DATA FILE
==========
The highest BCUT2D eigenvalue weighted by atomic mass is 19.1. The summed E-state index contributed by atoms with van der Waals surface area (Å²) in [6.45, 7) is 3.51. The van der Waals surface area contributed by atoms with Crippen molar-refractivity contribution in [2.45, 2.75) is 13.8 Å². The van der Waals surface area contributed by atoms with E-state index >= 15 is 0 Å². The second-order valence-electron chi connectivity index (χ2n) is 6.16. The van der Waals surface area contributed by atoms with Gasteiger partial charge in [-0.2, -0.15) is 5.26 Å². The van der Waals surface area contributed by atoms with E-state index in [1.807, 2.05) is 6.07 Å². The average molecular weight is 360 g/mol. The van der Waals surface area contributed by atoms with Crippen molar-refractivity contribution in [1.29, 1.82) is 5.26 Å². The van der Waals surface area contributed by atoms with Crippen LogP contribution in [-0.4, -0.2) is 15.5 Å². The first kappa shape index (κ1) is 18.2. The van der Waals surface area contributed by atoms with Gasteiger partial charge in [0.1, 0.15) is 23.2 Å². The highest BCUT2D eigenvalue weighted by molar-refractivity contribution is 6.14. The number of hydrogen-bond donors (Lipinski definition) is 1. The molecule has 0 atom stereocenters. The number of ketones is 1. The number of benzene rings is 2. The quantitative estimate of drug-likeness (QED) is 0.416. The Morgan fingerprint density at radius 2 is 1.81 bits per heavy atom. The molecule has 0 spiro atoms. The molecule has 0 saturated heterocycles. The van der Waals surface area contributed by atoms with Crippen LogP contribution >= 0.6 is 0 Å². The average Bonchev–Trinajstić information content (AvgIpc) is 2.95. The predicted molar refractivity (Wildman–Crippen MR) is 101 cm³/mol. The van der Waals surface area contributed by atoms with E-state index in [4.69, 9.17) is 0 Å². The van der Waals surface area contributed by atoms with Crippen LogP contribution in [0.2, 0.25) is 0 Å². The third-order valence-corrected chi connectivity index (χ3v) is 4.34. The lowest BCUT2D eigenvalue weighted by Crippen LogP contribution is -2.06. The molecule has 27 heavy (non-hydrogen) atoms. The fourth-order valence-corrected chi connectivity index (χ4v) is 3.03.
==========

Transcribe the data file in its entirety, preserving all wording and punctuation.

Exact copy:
The highest BCUT2D eigenvalue weighted by atomic mass is 19.1. The summed E-state index contributed by atoms with van der Waals surface area (Å²) in [6.45, 7) is 3.51. The van der Waals surface area contributed by atoms with Crippen molar-refractivity contribution in [2.45, 2.75) is 13.8 Å². The van der Waals surface area contributed by atoms with E-state index >= 15 is 0 Å². The second-order valence-electron chi connectivity index (χ2n) is 6.16. The van der Waals surface area contributed by atoms with Gasteiger partial charge in [-0.2, -0.15) is 5.26 Å². The van der Waals surface area contributed by atoms with E-state index in [1.807, 2.05) is 6.07 Å². The average molecular weight is 360 g/mol. The van der Waals surface area contributed by atoms with Crippen molar-refractivity contribution in [1.29, 1.82) is 5.26 Å². The van der Waals surface area contributed by atoms with Crippen LogP contribution in [-0.4, -0.2) is 15.5 Å². The first kappa shape index (κ1) is 18.2. The van der Waals surface area contributed by atoms with Gasteiger partial charge in [0.1, 0.15) is 23.2 Å². The highest BCUT2D eigenvalue weighted by molar-refractivity contribution is 6.14. The number of hydrogen-bond donors (Lipinski definition) is 1. The molecule has 0 atom stereocenters. The number of ketones is 1. The number of benzene rings is 2. The quantitative estimate of drug-likeness (QED) is 0.416. The Morgan fingerprint density at radius 2 is 1.81 bits per heavy atom. The molecule has 0 spiro atoms. The molecule has 0 saturated heterocycles. The van der Waals surface area contributed by atoms with Crippen LogP contribution >= 0.6 is 0 Å². The average Bonchev–Trinajstić information content (AvgIpc) is 2.95. The predicted molar refractivity (Wildman–Crippen MR) is 101 cm³/mol. The van der Waals surface area contributed by atoms with E-state index in [4.69, 9.17) is 0 Å². The van der Waals surface area contributed by atoms with Crippen LogP contribution in [0.2, 0.25) is 0 Å². The third-order valence-corrected chi connectivity index (χ3v) is 4.34. The lowest BCUT2D eigenvalue weighted by Crippen LogP contribution is -2.06. The molecule has 27 heavy (non-hydrogen) atoms. The fourth-order valence-corrected chi connectivity index (χ4v) is 3.03.